High Energy Astrophysics

The Universe is permeated by high-energy particles and magnetic fields. Charged particles with nearly the speed of light spiraling around in the magnetic fields, which themselves are bound to the cosmic plasma. The particles and fields are important ingredients of the interstellar and intergalactic media. They transport energy, they push and heat the thermal gas, and they trace violent processes in cosmic plasmas. A number of observational windows in basically all electromagnetic wavebands, ranging from the radio to the gamma ray regime, provide us with direct and indirect vision into the high energy Universe. The IFT group develops special purpose methods to better imagine relativisitc particles, magnetic fields, and even to tomographically reconstruct their distributions within the Milkey Way.

Highlights

Faraday caustics: Light patterns from cosmic magnetism

Similar to the light pattern at the bottom of a swimming pool on a sunny day, recent work by scientists at the Max Planck Institute for Astrophysics predicts that future images of cosmic magnetic fields will contain networks of bright structures. These structures should play a key role in the three-dimensional cartography of galactic magnetic fields, such as the one permeating the turbulent plasma in the Milky Way. Studying these in detail has been difficult in the past but will strongly benefit from the new generation of radio telescopes which permit 3-dimensional mapping of magnetic structures. The MPA scientists have now predicted that among the first structures to be seen by this novel method will be bright sheets of polarized emission, which they named 'Faraday caustics'. These Faraday caustics are images of magnetic field reversal in our galaxy and elsewhere, and therefore open a new window to study cosmic magnetism in greater detail.

Magnetic Turbulence in the Hearts of Clusters of Galaxies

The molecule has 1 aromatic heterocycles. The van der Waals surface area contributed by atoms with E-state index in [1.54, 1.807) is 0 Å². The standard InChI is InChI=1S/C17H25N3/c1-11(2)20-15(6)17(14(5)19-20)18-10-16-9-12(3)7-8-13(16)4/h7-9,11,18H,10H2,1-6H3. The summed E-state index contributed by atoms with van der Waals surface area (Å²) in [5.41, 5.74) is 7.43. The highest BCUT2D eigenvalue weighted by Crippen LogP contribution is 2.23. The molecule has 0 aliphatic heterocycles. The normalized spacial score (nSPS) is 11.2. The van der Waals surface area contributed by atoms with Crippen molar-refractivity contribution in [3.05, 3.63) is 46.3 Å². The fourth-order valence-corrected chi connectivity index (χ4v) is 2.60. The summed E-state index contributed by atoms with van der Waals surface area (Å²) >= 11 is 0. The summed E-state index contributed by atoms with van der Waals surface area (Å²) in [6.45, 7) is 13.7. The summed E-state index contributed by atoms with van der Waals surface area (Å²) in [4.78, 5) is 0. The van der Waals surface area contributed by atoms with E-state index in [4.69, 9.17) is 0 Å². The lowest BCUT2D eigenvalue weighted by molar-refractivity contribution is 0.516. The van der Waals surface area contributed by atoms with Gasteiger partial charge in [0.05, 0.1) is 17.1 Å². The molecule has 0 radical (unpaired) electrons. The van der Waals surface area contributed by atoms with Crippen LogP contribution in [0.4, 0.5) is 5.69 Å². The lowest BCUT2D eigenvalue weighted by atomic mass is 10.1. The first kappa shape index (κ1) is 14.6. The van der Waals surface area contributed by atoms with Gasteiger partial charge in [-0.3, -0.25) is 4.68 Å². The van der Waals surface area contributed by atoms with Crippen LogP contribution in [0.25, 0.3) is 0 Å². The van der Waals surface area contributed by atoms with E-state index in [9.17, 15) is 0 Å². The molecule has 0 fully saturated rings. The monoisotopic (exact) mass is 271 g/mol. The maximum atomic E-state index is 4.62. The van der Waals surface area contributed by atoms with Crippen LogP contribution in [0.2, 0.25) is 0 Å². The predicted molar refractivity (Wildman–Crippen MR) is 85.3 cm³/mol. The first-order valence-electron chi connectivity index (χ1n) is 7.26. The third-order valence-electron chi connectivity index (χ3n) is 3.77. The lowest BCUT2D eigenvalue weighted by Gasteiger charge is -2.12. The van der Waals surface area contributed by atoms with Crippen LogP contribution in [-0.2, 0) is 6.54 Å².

Scientists from the Max-Planck-Institute for Astrophysics successfully detected and measured magnetic turbulence in the central gas of a galaxy cluster. Strengths and lengths of the magnetic eddies support novel theories about the highly complex life within the hearts of clusters of galaxies, where gas and a massive Black Hole cyclically exchange matter and energy.

Intergalactic Weather Station Reports Shock Wave

A giant shock wave - of a size yet only observed in clusters of galaxies - was for the first time revealed by researchers of the Max-Planck Society to be located within a filament of galaxies. The crucial hint given to the international team, which is lead by the Max-Planck-Institute for Astrophysics (Garching) and for Radioastronomy (Bonn), came from an unusually formed radio galaxy. This galaxy was recently studied in great detail by radio observations at several frequencies. Radio galaxies eject large amounts of radio emitting gas, which can exhibit a multitude of morphologies. These morphologies are shaped by the external `weather conditions' in a similar way as trails of smoke are shaped in the terrestrial atmosphere. Therefore radio galaxies can be used as `weather stations'. In the presented work the unusual shaped plumes of radio gas from the radio galaxy NGC 315 is serving as such a weather station in the several hundred lightyears long Pisces-Perseus filament of galaxies.

Protons with Horsepowers: On the Traces of the Universe's Highest Energy Particles

An experienced observer gazing at the night-sky for decades, could probably witness with naked eyes something that only powerful electron microscopes are able to reveal: a single proton in action. With some care, he could observe the characteristic flashes caused by the most energetic particles in the Universe as they hit the Earth's atmosphere. The observer would need to be patient, as these particles are very rare. Computer simulations ndertaken at the Max-Planck-Institute for Astrophysics in Garching have tested several scenarios proposed for the mysterious origin of these remarkable particles. The results: The trajectories of the exotic particles can be reproduced without exotic explanations. In addition, the particles probably come from sources that are distributed in a similar fashion to cosmic matter in extragalactic space. Thus they could originate from neighbouring galaxies.

Glowing in the Cold - New Theory for Mysterious Shining in Clusters of Galaxies

Scientists at the Max-Planck-Institute for Astrophysics have proposed a new explanation for the radio emission from cold cores within the centers of galaxy clusters. High-energy reactions of protons travelling approximately with the speed of light (cosmic ray protons) which interact with the dense gas in the cluster centers are proposed to be responsible for the emission. These reactions produce electrons that shine in the radio band. Simultaneously produced gamma ray emission should be detectable with future telescopes and thus serves as a test for the proposed scenario.